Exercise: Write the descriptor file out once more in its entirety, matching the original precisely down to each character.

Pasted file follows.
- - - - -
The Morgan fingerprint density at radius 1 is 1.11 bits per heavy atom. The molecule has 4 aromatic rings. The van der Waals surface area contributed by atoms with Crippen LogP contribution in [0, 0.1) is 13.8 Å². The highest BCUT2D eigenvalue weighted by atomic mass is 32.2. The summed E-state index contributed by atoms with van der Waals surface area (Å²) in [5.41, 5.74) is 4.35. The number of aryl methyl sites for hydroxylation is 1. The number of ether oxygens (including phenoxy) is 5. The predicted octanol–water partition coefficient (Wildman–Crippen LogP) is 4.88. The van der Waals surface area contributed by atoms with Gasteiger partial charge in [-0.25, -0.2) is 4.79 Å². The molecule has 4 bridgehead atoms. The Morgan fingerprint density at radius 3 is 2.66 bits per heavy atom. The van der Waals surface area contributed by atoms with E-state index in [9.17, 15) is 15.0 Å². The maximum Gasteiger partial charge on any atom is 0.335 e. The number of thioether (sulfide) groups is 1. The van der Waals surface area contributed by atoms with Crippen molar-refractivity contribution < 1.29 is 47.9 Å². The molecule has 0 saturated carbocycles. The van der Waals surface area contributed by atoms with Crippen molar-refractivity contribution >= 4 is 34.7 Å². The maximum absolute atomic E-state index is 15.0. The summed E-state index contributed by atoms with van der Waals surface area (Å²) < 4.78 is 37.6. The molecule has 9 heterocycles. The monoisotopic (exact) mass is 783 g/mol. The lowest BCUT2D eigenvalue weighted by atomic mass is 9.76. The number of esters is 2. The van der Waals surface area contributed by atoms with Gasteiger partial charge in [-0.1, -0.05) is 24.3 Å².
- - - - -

The Morgan fingerprint density at radius 1 is 1.11 bits per heavy atom. The molecule has 4 aromatic rings. The van der Waals surface area contributed by atoms with Crippen LogP contribution in [0, 0.1) is 13.8 Å². The highest BCUT2D eigenvalue weighted by atomic mass is 32.2. The summed E-state index contributed by atoms with van der Waals surface area (Å²) in [5.41, 5.74) is 4.35. The number of aryl methyl sites for hydroxylation is 1. The number of ether oxygens (including phenoxy) is 5. The predicted octanol–water partition coefficient (Wildman–Crippen LogP) is 4.88. The van der Waals surface area contributed by atoms with Gasteiger partial charge in [-0.25, -0.2) is 4.79 Å². The molecule has 4 bridgehead atoms. The Morgan fingerprint density at radius 3 is 2.66 bits per heavy atom. The van der Waals surface area contributed by atoms with E-state index in [9.17, 15) is 15.0 Å². The maximum Gasteiger partial charge on any atom is 0.335 e. The number of thioether (sulfide) groups is 1. The van der Waals surface area contributed by atoms with Crippen molar-refractivity contribution < 1.29 is 47.9 Å². The molecule has 0 saturated carbocycles. The van der Waals surface area contributed by atoms with Crippen molar-refractivity contribution >= 4 is 34.7 Å². The maximum absolute atomic E-state index is 15.0. The summed E-state index contributed by atoms with van der Waals surface area (Å²) < 4.78 is 37.6. The molecule has 9 heterocycles. The monoisotopic (exact) mass is 783 g/mol. The lowest BCUT2D eigenvalue weighted by atomic mass is 9.76. The number of esters is 2. The van der Waals surface area contributed by atoms with Gasteiger partial charge in [-0.1, -0.05) is 24.3 Å².